Gouranga Sir’s methods of teaching English were both interesting and erratic. I remember those chilly winter mornings when I would go his place for tuitions while sir would be doing his daily puja. He would make me wait for five to ten minutes before starting his lectures with the distribution of prasad (offerings). The beauty of his style was that he had no style.

Some days he would just ask me to translate some Oriya text into English and on some other occasions; he will just give me an old question paper used in competitive exams to solve. I could never understand why sir gave me question papers from competitive exams (Railway, Banking, and PSC etc.) when I was just in Class VIII/IX/X. And that too without teaching me grammar or even lessons from my school text books which help me get better marks. But over a period of time as I started solving these complex questions applying my own logic and understanding, it became clear to me that Sir wanted me to figure out the language myself. He gave me the freedom to learn right things in my own way.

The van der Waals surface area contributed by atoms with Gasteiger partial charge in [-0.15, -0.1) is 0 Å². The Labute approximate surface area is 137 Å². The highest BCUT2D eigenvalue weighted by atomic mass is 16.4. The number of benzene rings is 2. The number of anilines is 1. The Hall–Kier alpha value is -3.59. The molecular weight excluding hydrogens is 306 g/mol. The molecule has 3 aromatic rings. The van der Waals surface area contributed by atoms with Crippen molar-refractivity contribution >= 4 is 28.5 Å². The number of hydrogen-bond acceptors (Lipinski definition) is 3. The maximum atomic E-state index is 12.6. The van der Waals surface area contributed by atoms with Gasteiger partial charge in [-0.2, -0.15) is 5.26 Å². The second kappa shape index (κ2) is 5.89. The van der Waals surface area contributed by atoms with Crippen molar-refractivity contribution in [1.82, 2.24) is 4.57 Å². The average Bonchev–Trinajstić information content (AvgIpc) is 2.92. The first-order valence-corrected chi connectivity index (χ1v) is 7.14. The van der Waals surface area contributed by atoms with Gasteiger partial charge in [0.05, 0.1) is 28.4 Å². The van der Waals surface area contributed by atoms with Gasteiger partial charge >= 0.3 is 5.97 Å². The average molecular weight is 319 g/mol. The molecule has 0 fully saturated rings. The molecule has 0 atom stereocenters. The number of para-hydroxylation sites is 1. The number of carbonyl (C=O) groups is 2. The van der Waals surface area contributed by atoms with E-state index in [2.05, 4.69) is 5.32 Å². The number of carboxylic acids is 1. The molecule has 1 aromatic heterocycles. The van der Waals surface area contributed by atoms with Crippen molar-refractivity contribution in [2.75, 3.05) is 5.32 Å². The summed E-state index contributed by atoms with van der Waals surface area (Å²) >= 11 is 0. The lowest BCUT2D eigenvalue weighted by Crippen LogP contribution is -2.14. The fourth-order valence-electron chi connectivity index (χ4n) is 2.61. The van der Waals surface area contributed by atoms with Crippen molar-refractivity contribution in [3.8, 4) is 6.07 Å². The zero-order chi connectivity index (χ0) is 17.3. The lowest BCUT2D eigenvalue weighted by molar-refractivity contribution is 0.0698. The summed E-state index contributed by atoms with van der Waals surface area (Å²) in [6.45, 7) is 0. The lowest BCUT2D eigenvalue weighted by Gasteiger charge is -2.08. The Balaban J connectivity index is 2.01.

Some days, sir would even teach mathematics right in the middle of the English tuitions just to break the monotony. And some other days he would just ask me to help him in his household chore without teaching a thing.

But, when I look back, I see teaching everywhere. He taught me about breaking the pattern and keeping things simple. He taught me the fact that if you feel like reading something read it – it does not matter if it fetches you marks or not. He taught me the value of interpretations and exploring permutations rather than mere calculations. Sir, I have not heard about you since many years, but you are in my prayers and heart.